Consuming real food or supplementing with whey or casein protein powder are good options. Lactose, whey, and casein are all different components of milk, so if you are sensitive or allergic to one, it does not mean you are sensitive or allergic to all of them. There are a reasonable amount of people who do respond in an allergic way to whey or casein protein supplements, so you should be aware and see how you react. Soy protein also can cause allergic reactions in some people and can be supplemented, but it seems not to be less ideal as animal proteins.
Creatine – 5g per day and there is no need to time or cycle on/off.
Creatine is quite well-studied and seems safe and effective. It helps release energy to aid cell function during stress which can cause strength increases with supplementation. Creatine is mostly found in meat, fish, and eggs and can be supplemented with cheap monohydrate powder. A small percentage of people do not respond to creatine or can have adverse effects, but the same goes for every type of food. 98% of athletes in the Olympics supplement with creatine and it would be the one supplement I would recommend you test on yourself.
Fish Oil – The minimum dose for general health is 250mg of combined EPA and DHA, which are two different fatty acids found in fish oil. Depending on your fish consumption, the amount you should supplement will vary. The American Heart Association recommends 1g a day, but if the goal is to reduce muscle soreness, 6g a day will be effective. Fish oil can be supplemented throughout the day.
Fish oil contains omega-3 fatty acids and a diet with a ration of roughly 1:1 ratio of omega-3 and omega-6 fatty acids is associated with healthier blood vessels, a lower lipid count, and reduced risk for plaque buildup. Regular diets high in meat and eggs are high in omega-6 fatty acids which is why fish oil is recommended to balance the ratio.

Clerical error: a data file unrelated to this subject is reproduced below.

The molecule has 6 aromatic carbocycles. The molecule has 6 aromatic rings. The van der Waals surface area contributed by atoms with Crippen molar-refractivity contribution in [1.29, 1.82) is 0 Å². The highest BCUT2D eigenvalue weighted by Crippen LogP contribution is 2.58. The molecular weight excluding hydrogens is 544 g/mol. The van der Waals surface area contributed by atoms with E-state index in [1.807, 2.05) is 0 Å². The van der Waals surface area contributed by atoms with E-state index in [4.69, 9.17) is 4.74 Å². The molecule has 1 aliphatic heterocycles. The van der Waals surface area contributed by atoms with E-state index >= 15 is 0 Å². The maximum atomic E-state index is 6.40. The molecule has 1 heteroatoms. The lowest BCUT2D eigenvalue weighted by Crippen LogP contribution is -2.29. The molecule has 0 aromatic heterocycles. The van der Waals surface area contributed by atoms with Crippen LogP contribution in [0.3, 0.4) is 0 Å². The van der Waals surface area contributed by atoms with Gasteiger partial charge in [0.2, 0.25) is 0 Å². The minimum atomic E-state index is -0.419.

Vitamin D – The minimum effective dose is 1,000 – 2,000 IU, but the current daily recommended allowance is currently set at 400 – 800 IU. The safe upper limit may be as high as 10,000 IU a day. Vitamin D3 is more effective in the body than Vitamin D2.
Vitamin D is a fat soluble nutrient, so it is good to take with meals or fish oil. The sun is a major source, but it is also found in fish and eggs and added so many dairy products. Although most people are not deficient in Vitamin D, they do not have an optimal level which can be achieved through supplementation.
Vitamin D is critical for human survival and can increase cognition, immune health, and bone health as well as have an impact on testosterone levels and other hormones.
Other Supplements – There are many other supplement options out there with a variety of benefits, but I wanted to keep it simple. Above are the things that are very commonly agreed to be safe, have a positive impact on health and fitness, and are hard to overdose with controlled supplementation. Something to keep in mind: if you are going to supplement vitamins and minerals, you should know where you levels stand from your diet. There are negative effects from overdosing, so you should not simply take a multi-vitamin, or other supplements, unless you know that you should be taking. Magnesium became a super popular supplement a few years ago and there were a lot of people overdosing through supplementation because they were getting plenty of it through their diet. A simple blood test can help you determine where your levels are and consuming real foods should be the first place you start to resolve any deficiencies.